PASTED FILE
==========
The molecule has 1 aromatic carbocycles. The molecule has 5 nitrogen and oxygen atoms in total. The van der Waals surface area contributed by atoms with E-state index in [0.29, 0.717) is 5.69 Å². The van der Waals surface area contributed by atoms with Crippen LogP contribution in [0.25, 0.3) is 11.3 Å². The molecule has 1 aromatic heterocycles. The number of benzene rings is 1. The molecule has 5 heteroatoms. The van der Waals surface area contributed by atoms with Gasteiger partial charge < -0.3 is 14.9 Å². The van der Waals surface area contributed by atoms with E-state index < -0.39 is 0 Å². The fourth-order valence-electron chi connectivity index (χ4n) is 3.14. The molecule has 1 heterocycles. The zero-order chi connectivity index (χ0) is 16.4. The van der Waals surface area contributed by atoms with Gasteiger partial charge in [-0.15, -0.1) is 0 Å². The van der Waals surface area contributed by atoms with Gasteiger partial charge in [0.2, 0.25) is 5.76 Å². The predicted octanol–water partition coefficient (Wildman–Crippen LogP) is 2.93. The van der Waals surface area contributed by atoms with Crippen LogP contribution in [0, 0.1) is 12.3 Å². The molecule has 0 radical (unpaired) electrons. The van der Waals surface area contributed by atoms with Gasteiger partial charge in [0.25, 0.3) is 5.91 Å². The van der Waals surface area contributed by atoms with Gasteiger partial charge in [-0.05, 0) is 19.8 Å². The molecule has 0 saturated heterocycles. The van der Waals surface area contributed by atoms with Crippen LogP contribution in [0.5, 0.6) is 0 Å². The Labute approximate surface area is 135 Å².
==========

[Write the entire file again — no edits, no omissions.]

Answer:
The molecule has 1 aromatic carbocycles. The molecule has 5 nitrogen and oxygen atoms in total. The van der Waals surface area contributed by atoms with E-state index in [0.29, 0.717) is 5.69 Å². The van der Waals surface area contributed by atoms with Crippen LogP contribution in [0.25, 0.3) is 11.3 Å². The molecule has 1 aromatic heterocycles. The number of benzene rings is 1. The molecule has 5 heteroatoms. The van der Waals surface area contributed by atoms with Gasteiger partial charge < -0.3 is 14.9 Å². The van der Waals surface area contributed by atoms with E-state index < -0.39 is 0 Å². The fourth-order valence-electron chi connectivity index (χ4n) is 3.14. The molecule has 1 heterocycles. The zero-order chi connectivity index (χ0) is 16.4. The van der Waals surface area contributed by atoms with Gasteiger partial charge in [-0.15, -0.1) is 0 Å². The van der Waals surface area contributed by atoms with Gasteiger partial charge in [0.2, 0.25) is 5.76 Å². The predicted octanol–water partition coefficient (Wildman–Crippen LogP) is 2.93. The van der Waals surface area contributed by atoms with Crippen LogP contribution in [0, 0.1) is 12.3 Å². The molecule has 0 radical (unpaired) electrons. The van der Waals surface area contributed by atoms with Gasteiger partial charge in [0.25, 0.3) is 5.91 Å². The van der Waals surface area contributed by atoms with Gasteiger partial charge in [-0.05, 0) is 19.8 Å². The molecule has 0 saturated heterocycles. The van der Waals surface area contributed by atoms with Crippen LogP contribution in [0.5, 0.6) is 0 Å². The Labute approximate surface area is 135 Å².